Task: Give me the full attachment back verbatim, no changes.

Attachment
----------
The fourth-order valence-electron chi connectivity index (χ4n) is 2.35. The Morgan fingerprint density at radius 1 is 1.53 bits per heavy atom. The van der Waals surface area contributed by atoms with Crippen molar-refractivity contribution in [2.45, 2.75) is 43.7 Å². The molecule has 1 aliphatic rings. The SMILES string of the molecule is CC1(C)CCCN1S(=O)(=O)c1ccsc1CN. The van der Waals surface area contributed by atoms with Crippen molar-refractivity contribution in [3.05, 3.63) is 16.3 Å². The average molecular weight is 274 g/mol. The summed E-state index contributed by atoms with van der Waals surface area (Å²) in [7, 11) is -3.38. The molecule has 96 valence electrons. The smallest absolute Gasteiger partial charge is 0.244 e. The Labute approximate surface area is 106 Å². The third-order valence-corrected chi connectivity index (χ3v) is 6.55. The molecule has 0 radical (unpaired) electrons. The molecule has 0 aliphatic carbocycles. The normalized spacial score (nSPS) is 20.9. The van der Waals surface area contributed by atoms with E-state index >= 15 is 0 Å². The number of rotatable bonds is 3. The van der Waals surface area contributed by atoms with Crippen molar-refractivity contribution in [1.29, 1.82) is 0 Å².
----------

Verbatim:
The fourth-order valence-electron chi connectivity index (χ4n) is 2.35. The Morgan fingerprint density at radius 1 is 1.53 bits per heavy atom. The van der Waals surface area contributed by atoms with Crippen molar-refractivity contribution in [2.45, 2.75) is 43.7 Å². The molecule has 1 aliphatic rings. The SMILES string of the molecule is CC1(C)CCCN1S(=O)(=O)c1ccsc1CN. The van der Waals surface area contributed by atoms with Crippen molar-refractivity contribution in [3.05, 3.63) is 16.3 Å². The average molecular weight is 274 g/mol. The summed E-state index contributed by atoms with van der Waals surface area (Å²) in [7, 11) is -3.38. The molecule has 96 valence electrons. The smallest absolute Gasteiger partial charge is 0.244 e. The Labute approximate surface area is 106 Å². The third-order valence-corrected chi connectivity index (χ3v) is 6.55. The molecule has 0 radical (unpaired) electrons. The molecule has 0 aliphatic carbocycles. The normalized spacial score (nSPS) is 20.9. The van der Waals surface area contributed by atoms with E-state index >= 15 is 0 Å². The number of rotatable bonds is 3. The van der Waals surface area contributed by atoms with Crippen molar-refractivity contribution in [1.29, 1.82) is 0 Å².